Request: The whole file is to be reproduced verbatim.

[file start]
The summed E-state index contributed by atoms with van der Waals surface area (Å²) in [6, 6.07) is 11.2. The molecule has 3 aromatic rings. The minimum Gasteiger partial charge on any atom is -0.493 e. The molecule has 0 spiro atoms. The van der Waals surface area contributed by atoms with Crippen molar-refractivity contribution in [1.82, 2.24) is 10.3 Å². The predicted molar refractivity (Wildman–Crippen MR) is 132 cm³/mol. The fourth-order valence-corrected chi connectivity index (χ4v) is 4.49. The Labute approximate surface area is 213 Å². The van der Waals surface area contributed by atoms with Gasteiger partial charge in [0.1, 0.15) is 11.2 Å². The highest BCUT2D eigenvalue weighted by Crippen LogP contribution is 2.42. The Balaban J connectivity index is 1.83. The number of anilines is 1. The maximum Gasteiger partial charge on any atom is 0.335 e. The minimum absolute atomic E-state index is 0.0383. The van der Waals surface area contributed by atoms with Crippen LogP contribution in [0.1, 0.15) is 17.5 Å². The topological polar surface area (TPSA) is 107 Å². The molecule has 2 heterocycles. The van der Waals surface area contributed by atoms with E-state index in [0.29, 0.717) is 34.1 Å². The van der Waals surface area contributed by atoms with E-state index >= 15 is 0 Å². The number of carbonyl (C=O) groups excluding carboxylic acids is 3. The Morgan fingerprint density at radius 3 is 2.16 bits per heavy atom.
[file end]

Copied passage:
The summed E-state index contributed by atoms with van der Waals surface area (Å²) in [6, 6.07) is 11.2. The molecule has 3 aromatic rings. The minimum Gasteiger partial charge on any atom is -0.493 e. The molecule has 0 spiro atoms. The van der Waals surface area contributed by atoms with Crippen molar-refractivity contribution in [1.82, 2.24) is 10.3 Å². The predicted molar refractivity (Wildman–Crippen MR) is 132 cm³/mol. The fourth-order valence-corrected chi connectivity index (χ4v) is 4.49. The Labute approximate surface area is 213 Å². The van der Waals surface area contributed by atoms with Gasteiger partial charge in [0.1, 0.15) is 11.2 Å². The highest BCUT2D eigenvalue weighted by Crippen LogP contribution is 2.42. The Balaban J connectivity index is 1.83. The number of anilines is 1. The maximum Gasteiger partial charge on any atom is 0.335 e. The minimum absolute atomic E-state index is 0.0383. The van der Waals surface area contributed by atoms with Crippen LogP contribution in [0.1, 0.15) is 17.5 Å². The topological polar surface area (TPSA) is 107 Å². The molecule has 2 heterocycles. The van der Waals surface area contributed by atoms with E-state index in [0.29, 0.717) is 34.1 Å². The van der Waals surface area contributed by atoms with E-state index >= 15 is 0 Å². The number of carbonyl (C=O) groups excluding carboxylic acids is 3. The Morgan fingerprint density at radius 3 is 2.16 bits per heavy atom.